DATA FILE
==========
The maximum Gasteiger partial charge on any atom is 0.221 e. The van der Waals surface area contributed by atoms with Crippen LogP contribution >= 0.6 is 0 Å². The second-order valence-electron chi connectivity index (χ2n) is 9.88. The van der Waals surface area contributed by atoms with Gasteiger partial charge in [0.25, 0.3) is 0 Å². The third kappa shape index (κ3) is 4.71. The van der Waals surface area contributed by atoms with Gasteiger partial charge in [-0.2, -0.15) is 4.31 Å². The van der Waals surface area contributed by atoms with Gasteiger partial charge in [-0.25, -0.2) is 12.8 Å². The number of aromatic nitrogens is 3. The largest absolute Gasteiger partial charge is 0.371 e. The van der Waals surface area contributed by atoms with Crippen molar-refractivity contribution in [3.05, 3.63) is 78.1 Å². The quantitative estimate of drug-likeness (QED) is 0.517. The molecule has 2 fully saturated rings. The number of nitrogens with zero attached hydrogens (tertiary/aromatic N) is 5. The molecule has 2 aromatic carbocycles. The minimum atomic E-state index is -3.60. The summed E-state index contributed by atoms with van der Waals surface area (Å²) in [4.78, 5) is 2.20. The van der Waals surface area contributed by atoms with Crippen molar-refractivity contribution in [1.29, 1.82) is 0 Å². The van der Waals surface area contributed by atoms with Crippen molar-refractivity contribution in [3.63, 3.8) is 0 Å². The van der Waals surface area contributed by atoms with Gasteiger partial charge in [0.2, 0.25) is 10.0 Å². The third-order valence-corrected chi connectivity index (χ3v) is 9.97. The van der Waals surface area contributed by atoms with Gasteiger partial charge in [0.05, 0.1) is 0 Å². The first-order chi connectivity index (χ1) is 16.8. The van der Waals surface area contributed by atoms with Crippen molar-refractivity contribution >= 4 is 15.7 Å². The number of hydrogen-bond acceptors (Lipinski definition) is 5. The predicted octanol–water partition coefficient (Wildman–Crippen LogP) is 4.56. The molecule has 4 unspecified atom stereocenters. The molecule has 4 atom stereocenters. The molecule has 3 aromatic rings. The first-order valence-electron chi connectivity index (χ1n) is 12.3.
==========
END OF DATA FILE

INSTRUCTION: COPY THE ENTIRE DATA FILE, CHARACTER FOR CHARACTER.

The maximum Gasteiger partial charge on any atom is 0.221 e. The van der Waals surface area contributed by atoms with Crippen LogP contribution >= 0.6 is 0 Å². The second-order valence-electron chi connectivity index (χ2n) is 9.88. The van der Waals surface area contributed by atoms with Gasteiger partial charge in [0.25, 0.3) is 0 Å². The third kappa shape index (κ3) is 4.71. The van der Waals surface area contributed by atoms with Gasteiger partial charge in [-0.2, -0.15) is 4.31 Å². The van der Waals surface area contributed by atoms with Gasteiger partial charge in [-0.25, -0.2) is 12.8 Å². The number of aromatic nitrogens is 3. The largest absolute Gasteiger partial charge is 0.371 e. The van der Waals surface area contributed by atoms with Crippen molar-refractivity contribution in [3.05, 3.63) is 78.1 Å². The quantitative estimate of drug-likeness (QED) is 0.517. The molecule has 2 fully saturated rings. The number of nitrogens with zero attached hydrogens (tertiary/aromatic N) is 5. The molecule has 2 aromatic carbocycles. The minimum atomic E-state index is -3.60. The summed E-state index contributed by atoms with van der Waals surface area (Å²) in [4.78, 5) is 2.20. The van der Waals surface area contributed by atoms with Crippen molar-refractivity contribution in [1.29, 1.82) is 0 Å². The van der Waals surface area contributed by atoms with Crippen molar-refractivity contribution in [3.63, 3.8) is 0 Å². The van der Waals surface area contributed by atoms with Gasteiger partial charge in [0.2, 0.25) is 10.0 Å². The third-order valence-corrected chi connectivity index (χ3v) is 9.97. The van der Waals surface area contributed by atoms with Gasteiger partial charge in [0.05, 0.1) is 0 Å². The first-order chi connectivity index (χ1) is 16.8. The van der Waals surface area contributed by atoms with Crippen molar-refractivity contribution >= 4 is 15.7 Å². The number of hydrogen-bond acceptors (Lipinski definition) is 5. The predicted octanol–water partition coefficient (Wildman–Crippen LogP) is 4.56. The molecule has 4 unspecified atom stereocenters. The molecule has 4 atom stereocenters. The molecule has 3 aromatic rings. The first-order valence-electron chi connectivity index (χ1n) is 12.3.